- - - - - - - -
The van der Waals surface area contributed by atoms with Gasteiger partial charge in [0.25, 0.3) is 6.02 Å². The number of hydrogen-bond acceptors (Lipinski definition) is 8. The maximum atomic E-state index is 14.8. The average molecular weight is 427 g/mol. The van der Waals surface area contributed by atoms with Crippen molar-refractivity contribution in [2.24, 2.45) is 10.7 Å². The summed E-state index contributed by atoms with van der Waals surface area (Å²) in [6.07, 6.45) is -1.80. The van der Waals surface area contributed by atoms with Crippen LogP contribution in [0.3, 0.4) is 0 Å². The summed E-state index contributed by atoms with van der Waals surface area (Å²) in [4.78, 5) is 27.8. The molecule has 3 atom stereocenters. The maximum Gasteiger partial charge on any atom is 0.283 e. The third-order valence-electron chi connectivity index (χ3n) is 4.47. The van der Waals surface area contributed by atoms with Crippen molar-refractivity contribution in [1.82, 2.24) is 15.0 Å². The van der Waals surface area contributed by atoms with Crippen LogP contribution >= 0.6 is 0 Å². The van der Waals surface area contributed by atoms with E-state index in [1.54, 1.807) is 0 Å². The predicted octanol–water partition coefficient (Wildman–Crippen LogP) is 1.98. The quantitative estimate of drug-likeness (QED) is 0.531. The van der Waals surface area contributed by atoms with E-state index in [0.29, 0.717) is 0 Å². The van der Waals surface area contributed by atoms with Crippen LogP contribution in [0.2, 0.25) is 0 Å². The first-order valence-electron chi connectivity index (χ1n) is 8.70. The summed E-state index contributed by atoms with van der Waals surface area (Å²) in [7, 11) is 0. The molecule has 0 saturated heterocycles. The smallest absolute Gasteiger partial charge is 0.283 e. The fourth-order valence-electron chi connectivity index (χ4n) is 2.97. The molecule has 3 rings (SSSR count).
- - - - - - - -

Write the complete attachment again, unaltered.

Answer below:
The van der Waals surface area contributed by atoms with Gasteiger partial charge in [0.25, 0.3) is 6.02 Å². The number of hydrogen-bond acceptors (Lipinski definition) is 8. The maximum atomic E-state index is 14.8. The average molecular weight is 427 g/mol. The van der Waals surface area contributed by atoms with Crippen molar-refractivity contribution in [2.24, 2.45) is 10.7 Å². The summed E-state index contributed by atoms with van der Waals surface area (Å²) in [6.07, 6.45) is -1.80. The van der Waals surface area contributed by atoms with Crippen LogP contribution in [0.3, 0.4) is 0 Å². The summed E-state index contributed by atoms with van der Waals surface area (Å²) in [4.78, 5) is 27.8. The molecule has 3 atom stereocenters. The maximum Gasteiger partial charge on any atom is 0.283 e. The third-order valence-electron chi connectivity index (χ3n) is 4.47. The van der Waals surface area contributed by atoms with Crippen molar-refractivity contribution in [1.82, 2.24) is 15.0 Å². The van der Waals surface area contributed by atoms with Crippen LogP contribution >= 0.6 is 0 Å². The van der Waals surface area contributed by atoms with E-state index in [1.54, 1.807) is 0 Å². The predicted octanol–water partition coefficient (Wildman–Crippen LogP) is 1.98. The quantitative estimate of drug-likeness (QED) is 0.531. The van der Waals surface area contributed by atoms with E-state index in [0.29, 0.717) is 0 Å². The van der Waals surface area contributed by atoms with Crippen LogP contribution in [0.2, 0.25) is 0 Å². The first-order valence-electron chi connectivity index (χ1n) is 8.70. The summed E-state index contributed by atoms with van der Waals surface area (Å²) in [7, 11) is 0. The molecule has 0 saturated heterocycles. The smallest absolute Gasteiger partial charge is 0.283 e. The fourth-order valence-electron chi connectivity index (χ4n) is 2.97. The molecule has 3 rings (SSSR count).